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  • Kai Bradner

Fine Anyway: Songs From the Folk Legend Roger Fakhr



Eighteen Songs, forty-five minutes, and twenty seconds of timeless art; Roger Fakhr completely captivates the listener with his genre-bending album/folk-inspired “Fine Anway”. Fakhr’s album expresses the full range of human emotions from the despair found in “Sad Sad Songs” to the groovy funk felt from The Wizard”. Until recently, much of Fakhr’s music was lost in time. Fortunately, Fakhr’s recordings were put together to create Habibi Funk 016:Fine Anyway released in 2021.


For an album with so much life, it is hard to imagine how Fakhr was able to record his music during an incredibly violent time. Born in the 1960s, Fakhr was raised in Lebanon's welcoming alternative music scene. With musical legends like Fairuz and Elias Rahbani, and Nancy Arjam. Lebanon has always been a country home to incredible music. Fakhr left his childhood home after disagreeing with his parents about his chosen career in the music industry. Fakhr spent much of this time on his own, going wherever his music led him. Fakhr was able to make music and perform with several other blossoming artists of the time. However, this peace did not last forever throughout the 1970s civil war plagued Lebanon and her citizens. During this time Fakhr and other artists/friends came together to create music. They created pieces of art that transcend time, a symbol of resilience for the Lebanese people. The civil war lasted from 1975-1990. During this time Fakhr was able to record much of his album and self-released it with 200 cassette tapes. However, due to the ongoing conflict, many of these cassette tapes never saw public distribution.


Fine Anyway’s eighteen songs all have their own distinct sounds but together they flow effortlessly. An overwhelming feeling of peace. When listening you can imagine yourself face-to-face with Fakhr as he tells you all of his stories, of love and heartbreak, of peace and pain. The album begins with “Lady Rain” a somewhat melancholy but comforting folk-inspired song that sets the tone for the rest of the album. Track four Express Line is an impressive mix of folk and a taste of blues. When listening to this song it can be hard to imagine that the voice is not some American folk singer. If you are not listening carefully you might mistake Fakhr’s voice for folk legend Bob Dylan. One man from Lebanon and one from Minnesota were both able to inhabit the same musical space while being thousands of miles apart. Folk music throughout the 1970s carried heavy themes of freedom, love, and life with stanzas of heavy poems sung with deep melodic voices. America for much of the 1970s was in active war with Vietnam just like Lebanon and in the music of both Bob Dylan and Roger Fakhr, you can feel the pain violence has caused, connecting artists across the world. Track three is Fine Anyway; the titular song, consisting of true folk compositional elements with harmonious vocals and hypnotic production, paired with poignant lyrics. When thinking of folk songs to recommend to others, this song always first comes to mind. Track sixteen Keep Going sounds and feels like reflections on the Lebanese Civil war, Fakhr singing “Keep Going” is a message that no matter how hard we must endure together, we cannot let pain and suffering consume us– we must keep going. Arabic is introduced into the song, the native language of Lebanon followed by sirens and what appears to be a bomb detonating. These components signify the destruction caused by the war, but as Fakhr sings we must keep going.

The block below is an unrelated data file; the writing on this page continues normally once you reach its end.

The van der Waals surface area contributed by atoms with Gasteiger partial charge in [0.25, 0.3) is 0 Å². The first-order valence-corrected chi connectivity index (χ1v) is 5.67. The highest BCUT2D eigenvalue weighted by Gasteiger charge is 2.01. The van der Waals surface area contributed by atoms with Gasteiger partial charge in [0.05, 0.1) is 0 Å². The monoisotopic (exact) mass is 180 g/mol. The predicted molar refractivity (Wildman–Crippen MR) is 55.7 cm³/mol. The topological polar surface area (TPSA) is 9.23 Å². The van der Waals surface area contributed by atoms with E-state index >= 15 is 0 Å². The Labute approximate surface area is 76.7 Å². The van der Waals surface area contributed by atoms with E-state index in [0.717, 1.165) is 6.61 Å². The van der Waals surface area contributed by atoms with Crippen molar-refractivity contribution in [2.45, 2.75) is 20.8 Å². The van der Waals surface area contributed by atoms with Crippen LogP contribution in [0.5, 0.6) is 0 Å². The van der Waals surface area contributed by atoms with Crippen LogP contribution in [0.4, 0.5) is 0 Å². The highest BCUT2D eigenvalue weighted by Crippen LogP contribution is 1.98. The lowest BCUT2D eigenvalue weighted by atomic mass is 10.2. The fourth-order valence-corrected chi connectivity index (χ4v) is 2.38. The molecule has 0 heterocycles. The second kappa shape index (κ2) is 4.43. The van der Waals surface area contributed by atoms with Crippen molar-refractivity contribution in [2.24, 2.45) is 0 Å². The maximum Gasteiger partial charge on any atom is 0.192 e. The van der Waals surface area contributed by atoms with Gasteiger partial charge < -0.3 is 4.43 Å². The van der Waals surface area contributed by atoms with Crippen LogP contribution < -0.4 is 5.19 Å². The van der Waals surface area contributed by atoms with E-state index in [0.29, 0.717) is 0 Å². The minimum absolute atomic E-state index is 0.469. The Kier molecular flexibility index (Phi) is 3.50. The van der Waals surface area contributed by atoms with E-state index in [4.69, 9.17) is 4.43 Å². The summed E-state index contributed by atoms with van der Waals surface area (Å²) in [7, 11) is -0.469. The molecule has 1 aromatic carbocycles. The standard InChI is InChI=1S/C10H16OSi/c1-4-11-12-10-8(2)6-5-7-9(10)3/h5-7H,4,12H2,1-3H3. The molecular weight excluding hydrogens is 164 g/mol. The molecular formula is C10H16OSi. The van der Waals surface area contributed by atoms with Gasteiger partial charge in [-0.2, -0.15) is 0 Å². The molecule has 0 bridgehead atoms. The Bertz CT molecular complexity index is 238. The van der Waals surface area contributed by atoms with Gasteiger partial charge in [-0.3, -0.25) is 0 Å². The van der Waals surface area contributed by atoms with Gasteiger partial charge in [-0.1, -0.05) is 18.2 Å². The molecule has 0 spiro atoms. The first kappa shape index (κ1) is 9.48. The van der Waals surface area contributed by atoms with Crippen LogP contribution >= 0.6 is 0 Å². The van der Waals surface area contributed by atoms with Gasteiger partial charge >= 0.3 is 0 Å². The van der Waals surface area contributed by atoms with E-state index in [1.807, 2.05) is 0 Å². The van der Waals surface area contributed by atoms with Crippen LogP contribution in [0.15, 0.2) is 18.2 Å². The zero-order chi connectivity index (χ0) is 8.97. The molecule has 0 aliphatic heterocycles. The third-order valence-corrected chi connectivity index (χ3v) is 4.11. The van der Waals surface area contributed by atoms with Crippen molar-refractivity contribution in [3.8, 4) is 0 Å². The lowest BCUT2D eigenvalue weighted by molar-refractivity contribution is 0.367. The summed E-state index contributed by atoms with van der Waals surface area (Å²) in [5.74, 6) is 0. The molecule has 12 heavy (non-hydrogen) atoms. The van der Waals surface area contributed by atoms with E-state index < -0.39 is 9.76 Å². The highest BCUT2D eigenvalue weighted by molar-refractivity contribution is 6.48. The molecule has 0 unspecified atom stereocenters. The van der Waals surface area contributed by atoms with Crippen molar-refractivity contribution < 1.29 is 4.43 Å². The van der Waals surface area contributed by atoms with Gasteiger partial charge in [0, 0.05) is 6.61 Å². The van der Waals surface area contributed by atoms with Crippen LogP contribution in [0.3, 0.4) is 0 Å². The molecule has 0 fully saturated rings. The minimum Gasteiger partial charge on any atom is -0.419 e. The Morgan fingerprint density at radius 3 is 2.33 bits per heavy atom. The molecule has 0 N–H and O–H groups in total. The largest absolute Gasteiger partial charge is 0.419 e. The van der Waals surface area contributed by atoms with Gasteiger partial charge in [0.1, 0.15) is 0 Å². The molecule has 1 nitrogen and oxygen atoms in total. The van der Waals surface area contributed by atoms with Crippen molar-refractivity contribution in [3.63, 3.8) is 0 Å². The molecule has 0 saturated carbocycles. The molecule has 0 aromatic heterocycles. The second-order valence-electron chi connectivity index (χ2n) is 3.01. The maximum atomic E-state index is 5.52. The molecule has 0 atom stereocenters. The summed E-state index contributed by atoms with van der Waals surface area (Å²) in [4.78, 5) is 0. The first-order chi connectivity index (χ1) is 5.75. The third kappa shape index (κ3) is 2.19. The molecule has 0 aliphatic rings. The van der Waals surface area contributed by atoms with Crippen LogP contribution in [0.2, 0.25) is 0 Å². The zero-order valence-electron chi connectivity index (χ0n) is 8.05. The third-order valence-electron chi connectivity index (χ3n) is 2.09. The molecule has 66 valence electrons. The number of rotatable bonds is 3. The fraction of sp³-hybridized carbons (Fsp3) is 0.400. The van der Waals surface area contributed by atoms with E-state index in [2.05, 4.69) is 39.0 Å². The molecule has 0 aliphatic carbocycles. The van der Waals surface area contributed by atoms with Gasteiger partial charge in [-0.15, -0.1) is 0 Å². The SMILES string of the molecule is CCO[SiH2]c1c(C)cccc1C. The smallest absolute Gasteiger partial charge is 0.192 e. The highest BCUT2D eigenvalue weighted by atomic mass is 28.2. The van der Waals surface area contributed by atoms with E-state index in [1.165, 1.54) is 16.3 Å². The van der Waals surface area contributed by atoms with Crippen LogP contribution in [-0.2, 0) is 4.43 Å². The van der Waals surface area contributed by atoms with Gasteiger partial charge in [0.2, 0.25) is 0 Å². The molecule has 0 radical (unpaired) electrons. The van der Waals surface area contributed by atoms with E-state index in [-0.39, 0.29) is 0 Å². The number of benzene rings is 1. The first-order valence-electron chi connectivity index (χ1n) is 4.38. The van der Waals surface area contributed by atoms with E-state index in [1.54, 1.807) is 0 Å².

Some of my favorites off the album include track six “Everything you Want”, track thirteen “Had to Come Back Wet”( folk rock), and “Dancer on the Ceiling”. If it were not for Habibi Funk much of the world would have never gotten to experience Roger Fakhr and a glimpse into the diverse music scene of Lebanon. This album reminds us to experience life no matter the circumstances, it is a symbol of resistance against war and serves as a connector of cultures.


Habibi Funk 016: Fine Anyway | Rogér Fakhr

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